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fumi

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    Hong Kong
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    Dare Da

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  1. I am presently surprised that Hasegawa tooled up a new body for the Skyline GT-X instead of just providing inserts for the rear wheel openings. I guess we can see more Kenmary variations down the line. I also think we will see the prototype race car soon, probably early next year release.
  2. The R30 will float a lot of boats, and I would be surprised if it is not already in their book. It is hugely popular in Japan and right off the bat I can already come up with 8 variations, zenki/kouki of RS and garden variaty grades, JTC of at least 4 liveries, and we are not even going into the various movie and TV drama cars yet. I guess Hasegawa is just saving it for later, when the R31 and R32 are completely played out. There are 2 more possible versions of the R31 not yet released, the Autech version and the Tommykaira, and that's it for the series. For the R32 I would expect at least one street custom version with non-projector halogen lamps and big muffler, the V-Spec and V-Spec II with Brembo brakes and BBS wheels, and many more Group A and N1 decal variations. The R33 is a dead end as far as the real car goes, but then I also never expected anyone would produce a new kit of the most unpopular Skyline aka the R31, let alone it was so well received that it already spawned 10 variations, so you never know.
  3. The Twin Turbo 2.5 R kit with the regular front seats + seat cover decal instead of the Recaros, and Twin Turbo 2.0 decals.
  4. Tamiya has announced they are developing the 1/24 new Z. lt will have separate parts for the roof panel, under panel, transmission and suspension, and the seats will be done in 4 parts to ease painting. It can be built as either Japanese or North American version. No release date yet. https://www.tamiya.com/japan/newstopics/info/2022/0617new.html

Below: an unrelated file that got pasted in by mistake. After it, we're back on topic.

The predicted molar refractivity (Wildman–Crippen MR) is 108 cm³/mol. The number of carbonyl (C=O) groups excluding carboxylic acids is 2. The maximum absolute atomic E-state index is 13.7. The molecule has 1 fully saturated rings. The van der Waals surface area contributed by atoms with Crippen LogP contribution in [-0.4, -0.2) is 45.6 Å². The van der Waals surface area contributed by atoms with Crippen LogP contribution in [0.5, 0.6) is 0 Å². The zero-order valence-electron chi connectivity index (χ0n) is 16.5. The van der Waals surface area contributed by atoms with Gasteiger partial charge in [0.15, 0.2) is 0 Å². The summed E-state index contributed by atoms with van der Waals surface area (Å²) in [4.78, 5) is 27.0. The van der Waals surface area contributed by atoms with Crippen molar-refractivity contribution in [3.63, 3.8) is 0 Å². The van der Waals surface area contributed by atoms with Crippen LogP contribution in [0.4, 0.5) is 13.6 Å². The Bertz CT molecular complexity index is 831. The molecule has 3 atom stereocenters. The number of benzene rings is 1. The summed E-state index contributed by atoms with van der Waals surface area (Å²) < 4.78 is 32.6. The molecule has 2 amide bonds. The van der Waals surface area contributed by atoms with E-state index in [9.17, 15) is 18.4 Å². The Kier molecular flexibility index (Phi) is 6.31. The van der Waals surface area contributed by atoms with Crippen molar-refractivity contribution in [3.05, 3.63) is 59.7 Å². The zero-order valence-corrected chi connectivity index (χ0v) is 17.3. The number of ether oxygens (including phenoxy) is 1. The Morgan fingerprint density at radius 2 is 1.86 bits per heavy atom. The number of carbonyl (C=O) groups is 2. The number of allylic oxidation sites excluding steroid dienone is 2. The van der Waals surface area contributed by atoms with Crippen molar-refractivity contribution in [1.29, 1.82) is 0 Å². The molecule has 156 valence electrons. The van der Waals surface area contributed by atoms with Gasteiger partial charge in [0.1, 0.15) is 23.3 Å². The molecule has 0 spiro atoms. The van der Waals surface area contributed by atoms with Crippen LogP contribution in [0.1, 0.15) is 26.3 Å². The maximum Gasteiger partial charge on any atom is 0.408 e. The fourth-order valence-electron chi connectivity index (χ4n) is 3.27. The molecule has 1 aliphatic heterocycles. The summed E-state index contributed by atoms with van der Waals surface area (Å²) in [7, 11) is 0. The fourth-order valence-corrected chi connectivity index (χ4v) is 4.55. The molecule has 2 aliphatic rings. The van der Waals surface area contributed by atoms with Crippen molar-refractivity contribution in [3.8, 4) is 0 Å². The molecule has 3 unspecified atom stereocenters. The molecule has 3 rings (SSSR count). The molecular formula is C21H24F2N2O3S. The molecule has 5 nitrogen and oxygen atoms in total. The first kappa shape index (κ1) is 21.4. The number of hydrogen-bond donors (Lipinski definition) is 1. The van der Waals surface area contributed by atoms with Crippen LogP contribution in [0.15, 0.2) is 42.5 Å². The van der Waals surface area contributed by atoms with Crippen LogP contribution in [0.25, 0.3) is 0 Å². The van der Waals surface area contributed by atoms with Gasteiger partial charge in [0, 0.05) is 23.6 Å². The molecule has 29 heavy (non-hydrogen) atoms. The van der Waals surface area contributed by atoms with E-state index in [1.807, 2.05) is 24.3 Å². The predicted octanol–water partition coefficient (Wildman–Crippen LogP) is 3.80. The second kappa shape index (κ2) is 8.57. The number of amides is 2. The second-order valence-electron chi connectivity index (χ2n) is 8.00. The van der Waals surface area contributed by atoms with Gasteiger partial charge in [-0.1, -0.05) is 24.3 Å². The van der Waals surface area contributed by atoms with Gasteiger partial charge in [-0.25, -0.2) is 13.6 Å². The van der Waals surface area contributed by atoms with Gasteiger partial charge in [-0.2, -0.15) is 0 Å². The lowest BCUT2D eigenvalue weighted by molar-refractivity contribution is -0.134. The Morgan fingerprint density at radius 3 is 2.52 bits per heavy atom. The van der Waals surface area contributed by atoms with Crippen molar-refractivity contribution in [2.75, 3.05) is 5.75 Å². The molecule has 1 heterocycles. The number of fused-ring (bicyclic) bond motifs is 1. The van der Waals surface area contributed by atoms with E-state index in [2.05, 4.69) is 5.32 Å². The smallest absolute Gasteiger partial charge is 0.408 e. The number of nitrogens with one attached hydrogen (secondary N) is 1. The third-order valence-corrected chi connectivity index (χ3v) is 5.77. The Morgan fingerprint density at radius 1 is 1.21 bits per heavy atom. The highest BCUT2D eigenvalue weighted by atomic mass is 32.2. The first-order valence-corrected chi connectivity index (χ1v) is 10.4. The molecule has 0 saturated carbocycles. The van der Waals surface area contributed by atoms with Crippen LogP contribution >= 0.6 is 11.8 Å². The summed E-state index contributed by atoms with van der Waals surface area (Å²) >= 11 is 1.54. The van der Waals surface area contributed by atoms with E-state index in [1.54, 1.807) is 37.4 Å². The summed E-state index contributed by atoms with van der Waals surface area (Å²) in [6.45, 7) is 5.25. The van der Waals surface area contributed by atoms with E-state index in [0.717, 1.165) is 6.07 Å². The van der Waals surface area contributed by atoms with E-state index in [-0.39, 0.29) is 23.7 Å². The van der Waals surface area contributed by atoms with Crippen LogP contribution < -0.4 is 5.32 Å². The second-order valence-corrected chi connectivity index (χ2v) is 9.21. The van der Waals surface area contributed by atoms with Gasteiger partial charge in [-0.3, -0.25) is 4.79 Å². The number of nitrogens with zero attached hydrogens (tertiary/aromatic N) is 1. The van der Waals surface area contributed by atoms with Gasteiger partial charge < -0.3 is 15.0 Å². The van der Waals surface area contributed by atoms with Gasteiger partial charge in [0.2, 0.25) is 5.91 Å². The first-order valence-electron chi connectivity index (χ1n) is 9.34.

5. I guess it is a natural after their recent line of Nissan race cars. Finally it is getting kitted. Multiple rally versions guaranteed. http://www.hasegawa-model.co.jp/product/hc47/
  6. There is also a 1/24 one from KA Models. http://ka-models.co.kr/?product=124-mazda-k360
  7. Hasegawa has released test shot photos for the MR2. http://www.hasegawa-model.co.jp/hc45b/ The actual product page with completed model is here: http://www.hasegawa-model.co.jp/product/hc45/ The bumpers, door mirrors and side intake is on separate sprue so the early version is pretty much guaranteed. Whether there will be an export version remains to be seen.
  8. Interesting that Hasegawa is giving away the solid roof and the NA engine cover as "gift parts" for the MR-2. That makes for at least 2 SP versions they are not going to sell. Other than the early model there aren't that many variations they can get out of the mold, they must be really confident on the sales potential of this kit. Hopefully they would see fit to kit the SW20 as well if the AW11 turns out to be a hit. As for the 117, they nailed the half polished/half burnished stainless window trims perfectly in their test builds. I wonder if that will make it to the production kits as well, that would be tricky to produce. I would expect the Bellett to follow down the road, the chassis is the same and there are a few notable racing liveries in addition to the numerous different grades that can be made. The Piazza would be nice, and fit their one basic mold, at least 5 variations philosophy perfectly. Just on top of my mind there are the pre-MC, post-MC, Nero, Irmscher and Handling by Lotus versions.